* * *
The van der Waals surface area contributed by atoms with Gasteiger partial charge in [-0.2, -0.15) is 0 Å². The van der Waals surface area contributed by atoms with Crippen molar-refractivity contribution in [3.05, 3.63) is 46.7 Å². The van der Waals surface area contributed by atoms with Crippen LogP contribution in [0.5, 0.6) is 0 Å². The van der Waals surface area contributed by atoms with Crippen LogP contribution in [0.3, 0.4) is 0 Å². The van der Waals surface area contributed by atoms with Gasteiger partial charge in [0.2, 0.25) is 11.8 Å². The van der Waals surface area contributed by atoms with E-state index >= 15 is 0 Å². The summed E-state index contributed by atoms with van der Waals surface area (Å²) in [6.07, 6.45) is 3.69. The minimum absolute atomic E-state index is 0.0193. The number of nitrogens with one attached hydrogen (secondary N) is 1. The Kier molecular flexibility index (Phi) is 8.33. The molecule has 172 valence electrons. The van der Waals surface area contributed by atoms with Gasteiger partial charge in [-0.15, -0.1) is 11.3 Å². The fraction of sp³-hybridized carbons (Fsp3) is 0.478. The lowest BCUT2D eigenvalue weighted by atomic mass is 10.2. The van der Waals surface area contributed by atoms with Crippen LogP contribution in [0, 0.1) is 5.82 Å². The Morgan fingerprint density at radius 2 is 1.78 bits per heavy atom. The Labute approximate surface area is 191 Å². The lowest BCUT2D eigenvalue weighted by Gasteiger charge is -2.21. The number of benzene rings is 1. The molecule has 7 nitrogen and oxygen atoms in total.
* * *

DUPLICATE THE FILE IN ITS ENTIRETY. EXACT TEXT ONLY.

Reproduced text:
The van der Waals surface area contributed by atoms with Gasteiger partial charge in [-0.2, -0.15) is 0 Å². The van der Waals surface area contributed by atoms with Crippen molar-refractivity contribution in [3.05, 3.63) is 46.7 Å². The van der Waals surface area contributed by atoms with Crippen LogP contribution in [0.5, 0.6) is 0 Å². The van der Waals surface area contributed by atoms with Crippen LogP contribution in [0.3, 0.4) is 0 Å². The van der Waals surface area contributed by atoms with Gasteiger partial charge in [0.2, 0.25) is 11.8 Å². The van der Waals surface area contributed by atoms with E-state index >= 15 is 0 Å². The summed E-state index contributed by atoms with van der Waals surface area (Å²) in [6.07, 6.45) is 3.69. The minimum absolute atomic E-state index is 0.0193. The number of nitrogens with one attached hydrogen (secondary N) is 1. The Kier molecular flexibility index (Phi) is 8.33. The molecule has 172 valence electrons. The van der Waals surface area contributed by atoms with Gasteiger partial charge in [-0.15, -0.1) is 11.3 Å². The fraction of sp³-hybridized carbons (Fsp3) is 0.478. The lowest BCUT2D eigenvalue weighted by atomic mass is 10.2. The van der Waals surface area contributed by atoms with Crippen LogP contribution in [0, 0.1) is 5.82 Å². The Morgan fingerprint density at radius 2 is 1.78 bits per heavy atom. The Labute approximate surface area is 191 Å². The lowest BCUT2D eigenvalue weighted by Gasteiger charge is -2.21. The number of benzene rings is 1. The molecule has 7 nitrogen and oxygen atoms in total.